Also, another comment was that using mineral oil for a couple of days rids your problem. Not so. Ear mites RAPIDLY reproduce and this takes much longer and regular cleaning to even get ear mites under control. However, after using for 3 weeks, I still bring crust up and mites from my kittens ears, as well as the brown wax, telling me they are still there. Once, my kitten is 12 weeks old, I will be using medication and still checking with mineral oil for traces of ear mites.

Replied by Roseanne
(Bellingham, Wa)

In regards to your concern on Boric Acid. Haha, It has been used by hundreds of thousands of people as an eye wash, and as a suppository to treat yeast infections... Now if those areas are safe for boric acid I guarantee its safe for the ear! Perhaps you need to do a little more homework. As for it treating ear mites, I dunno? Couldn't hurt!

Replied by Arro
(Joy, Grace)

Mparsons said "I read one of the comments of using boric acid as part of a formula. This is frightening... "
Mparsons I don't know what exactly is frightening you? Are you frightened about the way Boric Acid kills cockroaches??? Why exactly? Mamalian biology is quite different from insect biology. But anyway... Boric acid is so very slightly toxic to mammals that it can indeed be used topically.

This from wikipedia: "Based on mammalian median lethal dose (LD50) rating of 2, 660 mg/kg body mass, boric acid is poisonous if taken internally or inhaled in large quantities. However, it is generally considered to be not much more toxic than table salt. "

With long term exposure or regular consumption it might lead to problems. But it has amazing properties as an antiseptic and insecticide that is really, all things considered very safe to apply to mammalian skins. So you can rest your fears, dear, except, of course for those poor, poor cockroaches and all their suffering!


Don't forget it's a detergent first and foremost. I also use when forging steel to forge weld metal together at over 2000°

Replied by Kmk
(New Orleans, La)

The recipe is for BORAX not BORIC ACID

Replied by Chris
(Birmingham, Alabama)

No, boric acid is correct, not borax. You can get pharmacy grade boric acid. It soothes and prevents itching also. I use Pro-Pet Antiseptic Medicated Spray I got at WalMart for tick removal on myself and pets because it kills them and prevents itching when you remove them. Boric acid is an ingredient in the original "Blue Power" ear infection treatment, but a vet has to check the eardrum before using Blue Power.

Boric Acid, Apple Cider Vinegar

1 User Review
5 star (1) 

Posted by Raquel (South Carolina) on 09/06/2018

I have cured my Siamese cat and 2 cats I fostered of ear mites using a mixture of a boric acid solution and ACV which I placed in a dropper bottle. I believe the amount of boric acid I used was 1/4 tsp. in 1/4 C. filtered water. I usually put the water in a heat resistant glass measuring cup and bring it to a boil in the microwave then add the boric acid and stir or put back in the microwave for several more seconds until dissolved. I then allow it to cool (or if in a hurry place the cup in the freezer for 5-7 min.) and add about 1 tbsp. of ACV.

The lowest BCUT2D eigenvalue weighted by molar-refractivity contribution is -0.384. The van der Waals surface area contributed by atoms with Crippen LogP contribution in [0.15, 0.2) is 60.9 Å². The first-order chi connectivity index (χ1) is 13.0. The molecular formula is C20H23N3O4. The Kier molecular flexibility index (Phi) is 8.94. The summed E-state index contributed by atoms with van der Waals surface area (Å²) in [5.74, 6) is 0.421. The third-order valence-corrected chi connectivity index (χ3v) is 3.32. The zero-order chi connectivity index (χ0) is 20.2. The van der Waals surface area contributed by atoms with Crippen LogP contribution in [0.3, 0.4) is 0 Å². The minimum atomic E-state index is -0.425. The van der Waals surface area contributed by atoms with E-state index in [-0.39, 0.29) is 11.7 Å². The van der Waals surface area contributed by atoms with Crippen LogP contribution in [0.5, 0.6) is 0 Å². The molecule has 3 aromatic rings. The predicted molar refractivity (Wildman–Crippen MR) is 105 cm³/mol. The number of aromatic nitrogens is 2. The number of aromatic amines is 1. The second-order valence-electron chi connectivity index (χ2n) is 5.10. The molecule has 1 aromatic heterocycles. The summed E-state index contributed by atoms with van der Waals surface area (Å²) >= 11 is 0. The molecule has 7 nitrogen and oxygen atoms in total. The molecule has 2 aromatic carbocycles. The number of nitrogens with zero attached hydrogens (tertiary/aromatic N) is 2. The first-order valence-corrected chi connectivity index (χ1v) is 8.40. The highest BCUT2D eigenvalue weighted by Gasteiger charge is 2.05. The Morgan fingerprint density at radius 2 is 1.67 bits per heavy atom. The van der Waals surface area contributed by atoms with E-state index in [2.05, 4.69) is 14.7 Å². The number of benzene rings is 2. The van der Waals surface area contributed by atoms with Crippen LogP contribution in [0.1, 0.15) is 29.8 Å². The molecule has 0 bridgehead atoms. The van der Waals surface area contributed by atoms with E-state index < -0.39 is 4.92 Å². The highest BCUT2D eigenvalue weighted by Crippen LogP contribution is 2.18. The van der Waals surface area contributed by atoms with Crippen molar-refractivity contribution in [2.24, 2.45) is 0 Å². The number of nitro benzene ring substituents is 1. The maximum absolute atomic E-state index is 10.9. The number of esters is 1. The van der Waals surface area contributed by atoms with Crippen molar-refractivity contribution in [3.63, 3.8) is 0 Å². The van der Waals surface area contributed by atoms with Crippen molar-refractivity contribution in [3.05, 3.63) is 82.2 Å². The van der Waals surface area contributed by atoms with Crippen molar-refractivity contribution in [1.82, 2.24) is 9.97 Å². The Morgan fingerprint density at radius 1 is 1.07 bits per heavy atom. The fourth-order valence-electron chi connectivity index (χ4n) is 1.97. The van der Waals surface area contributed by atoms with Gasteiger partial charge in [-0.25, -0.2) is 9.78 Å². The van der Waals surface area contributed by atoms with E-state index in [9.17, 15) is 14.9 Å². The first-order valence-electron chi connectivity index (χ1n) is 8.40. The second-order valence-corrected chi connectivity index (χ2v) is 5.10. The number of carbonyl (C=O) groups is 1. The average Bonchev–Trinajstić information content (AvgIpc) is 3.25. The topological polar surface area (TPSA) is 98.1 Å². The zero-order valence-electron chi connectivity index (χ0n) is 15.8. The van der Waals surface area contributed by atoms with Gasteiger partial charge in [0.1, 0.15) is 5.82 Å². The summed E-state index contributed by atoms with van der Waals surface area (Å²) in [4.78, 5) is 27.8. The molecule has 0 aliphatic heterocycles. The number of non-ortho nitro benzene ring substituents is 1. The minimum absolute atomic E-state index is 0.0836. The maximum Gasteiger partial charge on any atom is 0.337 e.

I first clean the cat's ears with a cotton ball with coconut oil (makes it easier to remove the dirt) and then moisten a couple of cotton balls with the solution I prepared and press it on each of the cat's ears so some of it goes in the ear. The cat will shake but this mixture works fast, relief of the itching is almost immediate. It must be applied at least 2x/day, usually only 3 days are necessary but I believe the first time I did it for a whole week. Anyway, when the ears remain clear and the cat's not scratching anymore you'll know he's cured.

NOTE: Borax can be used in place of boric acid, I think it's more stable, boric acid tends to lose potency after a couple of days.

Campho Phenique

3 User Reviews
5 star (1) 
1 star (2) 

Posted by Kim (Frisco, TX) on 03/16/2007

Campho Phenique is toxic to cats, though I have used it successfully with rabbits. Cats do not have the necessary enzyme to break down any type of Phenol, so it builds up in the liver. Phenols, also contained in many household cleaning products, are also toxic to dogs. We used room temperature Colloidal Silver (I think 5ppm) to eliminate ear mites in our cats (half the dropper, every 24 hrs for 7 days). It didn't kill the eggs though, and the mites appear to have hatched, so must be dealt with again. Perhaps we should have continued treatment for the gestation period of the mite eggs?